Interestingly, many of the methodology suggestions made by co-design tool vendors sound very familiar to software engineers. The waterfall method of top down, sequential design where the requirements begat the specification begat implementation begat product, is being traded for iterative refinement. The high level functional language implementation step of the process sounds like a different implementation of Booch's Universal Modeling Language, which is popular among Ada and some C++ programmers. Even the ability of the co-design tools to generate skeleton code to get the implementation started, is similar to software life-cycle tools currently available.
The standard method of co-simulation is to run software directly on simulated hardware. This implies that the CPU is part of the ASIC, or that a simulatable model of the CPU is available. Amdahl was debugging their mainframe CPUs this way in the early 1980's. In this method, the CPU is simulated at the same level as the rest of the hardware. This is a good thing if you are designing the CPU, but it may be a waste of valuable simulation resources if you bought a CPU core from a trusted vendor. Another disadvantage of this method is that software engineers will be using hardware debug tools to debug software, which is not a lot of fun. A signal trace can tell a hardware engineer a lot, but programmers work in a different way. Programmers usually only care about the current state of the system, and the ability to stop at certain points in the code. Hardware debug tools are not geared towards this work style. Most hardware simulators and emulators do support a scripting language like Tcl or Perl, and a graphical interface like Tk, so it is possible for software engineers to write their own development environment. Budget about one engineer-month to get something primitive but usable.
Another recent advance in co-simulation is heterogeneous co-simulation. The idea here is to network different types of simulators together to attain better speed. It also affords better ability to match the task with the tool, simulating at a level of detail which is most appropriate for each item under test. There was a lot of press on this topic about two years ago, and many of those articles identify this process only as "co-simulation", as if to indicate this is the only way to do it. Synopsys Eaglei lets hardware run in any of a number of simulation environments, and software run either native on a PC/workstation or under an instruction-set simulator. The Eaglei product provides an interface between the two. The first obvious advantage is that designers can use tools which are familiar to them on each side. Programmers can use all their favorite debugger tools to see software state and control execution. If the CPU is loosely coupled to the design, heterogeneous co-simulation is a useful shortcut. On the other hand, if the CPU could, for instance, cause memory contention with other hardware blocks, using heterogeneous co-simulation in this way could create major test coverage holes.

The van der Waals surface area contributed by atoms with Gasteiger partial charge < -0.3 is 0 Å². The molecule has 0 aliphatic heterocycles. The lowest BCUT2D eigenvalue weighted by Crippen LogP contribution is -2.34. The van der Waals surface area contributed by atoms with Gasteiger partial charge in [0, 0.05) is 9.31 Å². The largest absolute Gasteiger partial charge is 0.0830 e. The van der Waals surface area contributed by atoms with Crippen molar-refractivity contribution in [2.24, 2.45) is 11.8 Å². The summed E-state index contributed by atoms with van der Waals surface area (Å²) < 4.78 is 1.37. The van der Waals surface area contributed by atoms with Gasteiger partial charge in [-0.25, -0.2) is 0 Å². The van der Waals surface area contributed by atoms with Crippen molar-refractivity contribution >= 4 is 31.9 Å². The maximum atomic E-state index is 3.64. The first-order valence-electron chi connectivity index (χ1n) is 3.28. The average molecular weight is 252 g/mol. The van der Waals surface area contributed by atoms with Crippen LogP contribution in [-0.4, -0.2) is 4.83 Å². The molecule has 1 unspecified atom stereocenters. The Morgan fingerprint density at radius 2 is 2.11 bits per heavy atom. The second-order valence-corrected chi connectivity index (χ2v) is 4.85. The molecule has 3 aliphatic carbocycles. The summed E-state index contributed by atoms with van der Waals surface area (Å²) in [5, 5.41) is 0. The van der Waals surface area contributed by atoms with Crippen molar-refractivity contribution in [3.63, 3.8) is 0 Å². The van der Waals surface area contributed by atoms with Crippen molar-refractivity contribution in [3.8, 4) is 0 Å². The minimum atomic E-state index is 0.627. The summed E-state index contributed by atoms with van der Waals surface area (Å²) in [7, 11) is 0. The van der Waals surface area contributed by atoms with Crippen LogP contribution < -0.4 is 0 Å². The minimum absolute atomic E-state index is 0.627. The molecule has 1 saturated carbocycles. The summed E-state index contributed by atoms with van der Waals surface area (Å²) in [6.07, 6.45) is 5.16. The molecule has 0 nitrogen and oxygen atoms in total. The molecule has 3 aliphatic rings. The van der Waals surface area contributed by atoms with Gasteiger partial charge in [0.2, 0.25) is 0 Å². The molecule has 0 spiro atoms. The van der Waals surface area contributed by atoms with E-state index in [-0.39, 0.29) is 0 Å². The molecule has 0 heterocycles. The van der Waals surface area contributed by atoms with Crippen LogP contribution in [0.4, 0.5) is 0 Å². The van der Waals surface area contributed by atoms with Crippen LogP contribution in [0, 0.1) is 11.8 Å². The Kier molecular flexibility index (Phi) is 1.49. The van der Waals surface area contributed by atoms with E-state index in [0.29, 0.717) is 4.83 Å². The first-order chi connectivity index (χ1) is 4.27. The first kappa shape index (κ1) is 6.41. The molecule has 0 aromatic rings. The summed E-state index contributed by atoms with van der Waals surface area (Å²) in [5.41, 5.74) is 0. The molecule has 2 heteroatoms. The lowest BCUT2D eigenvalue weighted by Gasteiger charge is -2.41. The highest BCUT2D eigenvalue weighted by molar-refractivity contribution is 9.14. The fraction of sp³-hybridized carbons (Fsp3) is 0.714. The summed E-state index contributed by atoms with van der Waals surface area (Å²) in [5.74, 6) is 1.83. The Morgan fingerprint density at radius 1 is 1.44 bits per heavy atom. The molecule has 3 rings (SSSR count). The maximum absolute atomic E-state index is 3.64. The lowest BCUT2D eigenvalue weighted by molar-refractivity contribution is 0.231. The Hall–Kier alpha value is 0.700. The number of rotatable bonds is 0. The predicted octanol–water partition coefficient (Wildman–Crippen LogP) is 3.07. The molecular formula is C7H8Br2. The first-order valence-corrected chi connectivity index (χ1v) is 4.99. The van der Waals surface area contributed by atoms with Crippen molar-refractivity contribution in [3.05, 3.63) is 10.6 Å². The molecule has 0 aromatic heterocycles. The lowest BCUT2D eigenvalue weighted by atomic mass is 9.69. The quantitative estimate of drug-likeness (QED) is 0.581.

Many performance claims have been made about the heterogeneous co-simulation environment. The situation is complex enough that no single number can adequately describe all situations. Since the software is not running at hardware simulation speeds, proponents argue that things will run much faster. That's possible, but not guaranteed. The first question to ask is, how fast is the software running when it is not doing anything hardware related? You may be able to run the code directly on a PC or workstation. Even if your target CPU architecture does not match that of your PC/workstation, you may be able to use a cross-compiler (a compiler, like the GNU C compiler, which can create executable code for a large number of target architectures), as long as there is little or no assembly language source code. Thus the product software written in a high level language, targeted for a MIPS CPU, is cross compiled to the SPARC instruction set, runs on a Sun workstation and communicates with the simulated hardware via special function calls. If the software can be run directly as a process on the workstation, then it will run at the workstation's speed, about as fast as it gets. If the software cannot be run directly, then it must be run under an instruction-set simulator, ISS. An ISS simply interprets assembly language at the instruction level, which is fine as long as you don't care about the CPU details. As a guess, an ISS could probably run at 20% the speed of a native process, still blindingly fast compared to running under a hardware simulator, or even an emulator.